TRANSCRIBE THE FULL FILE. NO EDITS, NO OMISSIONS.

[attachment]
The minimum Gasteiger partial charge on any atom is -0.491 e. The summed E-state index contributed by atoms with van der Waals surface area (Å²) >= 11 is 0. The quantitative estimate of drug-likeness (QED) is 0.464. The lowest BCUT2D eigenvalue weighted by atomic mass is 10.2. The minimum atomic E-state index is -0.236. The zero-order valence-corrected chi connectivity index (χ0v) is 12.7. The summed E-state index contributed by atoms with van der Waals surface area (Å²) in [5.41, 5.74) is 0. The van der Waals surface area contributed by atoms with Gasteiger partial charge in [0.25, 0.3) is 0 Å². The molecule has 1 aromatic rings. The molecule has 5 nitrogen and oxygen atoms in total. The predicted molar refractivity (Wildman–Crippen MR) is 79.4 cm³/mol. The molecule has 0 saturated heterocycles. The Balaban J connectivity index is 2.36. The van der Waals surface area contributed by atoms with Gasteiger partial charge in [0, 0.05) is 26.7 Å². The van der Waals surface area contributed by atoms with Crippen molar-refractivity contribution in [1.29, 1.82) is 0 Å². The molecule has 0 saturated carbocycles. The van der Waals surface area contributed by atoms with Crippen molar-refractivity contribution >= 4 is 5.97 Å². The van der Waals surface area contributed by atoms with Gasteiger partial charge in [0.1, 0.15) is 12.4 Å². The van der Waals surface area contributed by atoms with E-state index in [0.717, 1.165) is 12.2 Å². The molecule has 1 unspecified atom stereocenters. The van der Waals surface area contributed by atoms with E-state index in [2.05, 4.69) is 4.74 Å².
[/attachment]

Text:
The minimum Gasteiger partial charge on any atom is -0.491 e. The summed E-state index contributed by atoms with van der Waals surface area (Å²) >= 11 is 0. The quantitative estimate of drug-likeness (QED) is 0.464. The lowest BCUT2D eigenvalue weighted by atomic mass is 10.2. The minimum atomic E-state index is -0.236. The zero-order valence-corrected chi connectivity index (χ0v) is 12.7. The summed E-state index contributed by atoms with van der Waals surface area (Å²) in [5.41, 5.74) is 0. The van der Waals surface area contributed by atoms with Gasteiger partial charge in [0.25, 0.3) is 0 Å². The molecule has 1 aromatic rings. The molecule has 5 nitrogen and oxygen atoms in total. The predicted molar refractivity (Wildman–Crippen MR) is 79.4 cm³/mol. The molecule has 0 saturated heterocycles. The Balaban J connectivity index is 2.36. The van der Waals surface area contributed by atoms with Gasteiger partial charge in [0, 0.05) is 26.7 Å². The van der Waals surface area contributed by atoms with Crippen molar-refractivity contribution in [1.29, 1.82) is 0 Å². The molecule has 0 saturated carbocycles. The van der Waals surface area contributed by atoms with Crippen molar-refractivity contribution >= 4 is 5.97 Å². The van der Waals surface area contributed by atoms with Gasteiger partial charge in [0.1, 0.15) is 12.4 Å². The van der Waals surface area contributed by atoms with E-state index in [0.717, 1.165) is 12.2 Å². The molecule has 1 unspecified atom stereocenters. The van der Waals surface area contributed by atoms with E-state index in [2.05, 4.69) is 4.74 Å².